Bitcoin

QuadrigaCX Still Missing $100M In Bitcoin

Ailing crypto exchange QuadrigaCX is still missing $100 million in bitcoin.

According to CoinDesk, Ernst and Young (EY), QuadrigaCX’s court-appointed monitor, released its third report on the exchange late last week, providing blockchain addresses for its cold bitcoin wallets.

But aside from the $400,000 worth of bitcoin that was accidentally sent to the cold wallets last month, they are empty — and $100 million in bitcoin is still missing.

In February it was revealed that Canada-based QuadrigaCX  could not get a hold of $190 million in crypto held on behalf of clients because the firm’s 30-year-old founder, Gerald Cotten, who died in India in December 2018, was the only person who knew the passwords to “cold storage.”

On Friday (March 1), EY finally identified six bitcoin cold wallet addresses that it says Quadriga used. Five had already been identified by independent researchers after the exchange transferred 103 BTC in a “platform setting error.” On Friday afternoon, the total balance of these five wallets was 104 bitcoin, or about $400,000.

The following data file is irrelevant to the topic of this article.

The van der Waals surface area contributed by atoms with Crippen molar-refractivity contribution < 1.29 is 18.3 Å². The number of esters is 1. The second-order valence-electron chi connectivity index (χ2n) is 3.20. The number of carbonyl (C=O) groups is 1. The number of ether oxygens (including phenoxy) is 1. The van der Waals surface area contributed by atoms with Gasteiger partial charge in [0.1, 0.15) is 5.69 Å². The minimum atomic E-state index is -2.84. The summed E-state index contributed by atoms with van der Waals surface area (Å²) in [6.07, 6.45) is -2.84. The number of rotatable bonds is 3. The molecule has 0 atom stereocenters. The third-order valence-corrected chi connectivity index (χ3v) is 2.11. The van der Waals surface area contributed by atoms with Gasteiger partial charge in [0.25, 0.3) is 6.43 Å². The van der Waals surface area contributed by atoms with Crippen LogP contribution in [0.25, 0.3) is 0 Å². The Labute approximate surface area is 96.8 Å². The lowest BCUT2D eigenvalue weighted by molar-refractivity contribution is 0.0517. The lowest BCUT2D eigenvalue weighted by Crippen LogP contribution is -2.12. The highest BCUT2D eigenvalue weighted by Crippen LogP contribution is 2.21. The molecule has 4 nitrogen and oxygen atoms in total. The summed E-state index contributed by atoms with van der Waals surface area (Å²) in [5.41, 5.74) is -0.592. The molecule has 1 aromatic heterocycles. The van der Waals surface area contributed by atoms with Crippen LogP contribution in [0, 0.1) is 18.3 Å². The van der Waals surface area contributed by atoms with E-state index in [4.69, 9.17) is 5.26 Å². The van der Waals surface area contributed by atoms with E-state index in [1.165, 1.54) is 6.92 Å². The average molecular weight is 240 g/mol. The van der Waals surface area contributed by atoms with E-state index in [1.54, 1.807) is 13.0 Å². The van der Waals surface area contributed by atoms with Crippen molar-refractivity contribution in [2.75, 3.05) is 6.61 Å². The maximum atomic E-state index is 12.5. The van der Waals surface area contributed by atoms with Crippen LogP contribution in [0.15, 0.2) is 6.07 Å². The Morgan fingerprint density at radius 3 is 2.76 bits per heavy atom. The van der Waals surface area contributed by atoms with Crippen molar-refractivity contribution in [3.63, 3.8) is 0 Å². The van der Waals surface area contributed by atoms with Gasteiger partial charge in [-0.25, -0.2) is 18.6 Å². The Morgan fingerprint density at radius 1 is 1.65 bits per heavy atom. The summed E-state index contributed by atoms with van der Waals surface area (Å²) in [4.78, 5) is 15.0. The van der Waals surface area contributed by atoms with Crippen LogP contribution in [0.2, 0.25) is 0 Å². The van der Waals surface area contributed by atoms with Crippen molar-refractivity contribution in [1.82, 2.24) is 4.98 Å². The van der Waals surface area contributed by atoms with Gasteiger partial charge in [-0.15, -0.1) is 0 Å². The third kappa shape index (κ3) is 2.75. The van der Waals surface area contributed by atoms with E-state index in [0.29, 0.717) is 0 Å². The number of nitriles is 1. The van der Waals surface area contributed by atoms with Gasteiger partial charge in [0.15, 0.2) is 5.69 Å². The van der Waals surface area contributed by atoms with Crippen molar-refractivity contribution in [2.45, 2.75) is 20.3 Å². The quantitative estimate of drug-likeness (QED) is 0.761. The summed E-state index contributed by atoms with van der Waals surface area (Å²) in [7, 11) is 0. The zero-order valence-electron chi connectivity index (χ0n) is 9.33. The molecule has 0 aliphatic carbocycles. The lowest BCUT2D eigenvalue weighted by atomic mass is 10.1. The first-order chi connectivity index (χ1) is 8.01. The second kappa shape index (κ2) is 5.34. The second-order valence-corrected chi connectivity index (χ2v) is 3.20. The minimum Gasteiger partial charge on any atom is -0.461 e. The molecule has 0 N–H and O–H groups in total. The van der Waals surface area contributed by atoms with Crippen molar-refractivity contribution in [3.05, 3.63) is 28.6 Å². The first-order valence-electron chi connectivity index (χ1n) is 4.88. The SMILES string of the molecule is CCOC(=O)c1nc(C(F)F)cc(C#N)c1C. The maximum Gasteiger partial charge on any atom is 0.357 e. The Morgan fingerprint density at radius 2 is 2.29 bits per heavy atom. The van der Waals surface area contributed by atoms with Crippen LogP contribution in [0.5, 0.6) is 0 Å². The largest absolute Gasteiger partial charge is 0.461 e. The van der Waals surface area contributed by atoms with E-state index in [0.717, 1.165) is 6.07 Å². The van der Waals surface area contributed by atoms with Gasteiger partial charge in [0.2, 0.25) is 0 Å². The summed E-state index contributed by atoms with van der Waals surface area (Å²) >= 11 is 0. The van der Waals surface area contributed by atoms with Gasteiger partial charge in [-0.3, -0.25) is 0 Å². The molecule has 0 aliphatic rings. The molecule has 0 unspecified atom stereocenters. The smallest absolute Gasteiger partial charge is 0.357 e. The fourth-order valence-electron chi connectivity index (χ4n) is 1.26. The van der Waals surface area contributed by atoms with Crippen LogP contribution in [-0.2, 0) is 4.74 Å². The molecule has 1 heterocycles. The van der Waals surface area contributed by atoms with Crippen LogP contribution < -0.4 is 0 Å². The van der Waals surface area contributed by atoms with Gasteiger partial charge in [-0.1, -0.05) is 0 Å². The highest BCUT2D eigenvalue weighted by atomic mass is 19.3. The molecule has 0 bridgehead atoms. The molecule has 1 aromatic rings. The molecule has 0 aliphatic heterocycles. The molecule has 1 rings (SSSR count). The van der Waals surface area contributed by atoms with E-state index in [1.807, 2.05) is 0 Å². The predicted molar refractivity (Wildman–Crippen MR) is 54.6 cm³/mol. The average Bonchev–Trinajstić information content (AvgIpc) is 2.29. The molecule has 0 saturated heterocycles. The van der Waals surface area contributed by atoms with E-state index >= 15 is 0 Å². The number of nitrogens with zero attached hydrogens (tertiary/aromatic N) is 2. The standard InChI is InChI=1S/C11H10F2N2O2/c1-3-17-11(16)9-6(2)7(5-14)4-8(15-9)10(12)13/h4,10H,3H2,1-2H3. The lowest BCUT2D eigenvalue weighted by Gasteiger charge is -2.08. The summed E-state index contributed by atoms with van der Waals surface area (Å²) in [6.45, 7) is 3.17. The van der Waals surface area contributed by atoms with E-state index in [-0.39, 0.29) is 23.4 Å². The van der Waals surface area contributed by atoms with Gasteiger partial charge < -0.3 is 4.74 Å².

But the sixth address has no bitcoin holdings, although 31 BTC ($118,000) were transferred out from the wallet just days before Cotten’s death. That leaves 26,350 bitcoin (worth about $100 million) still owed to customers.

“The Monitor has made inquiries of the Applicants as to the reason for the lack of cryptocurrency reserves in the Identified Bitcoin Cold Wallets since April 2018. To date, the Applicants have been unable to identify a reason why Quadriga may have stopped using the Identified Bitcoin Cold Wallets for deposits in April 2018, however, the Monitor and Management will continue to review the Quadriga database to obtain further information,” according to the report.

EY did not reveal if there were additional bitcoin cold storage wallets in addition to the six published. But around $21,000 CAD ($16,000 USD) have been deposited to Quadriga’s hot wallets since its initial filing on Jan. 31. EY is working with the exchange to figure out who has been making those deposits.

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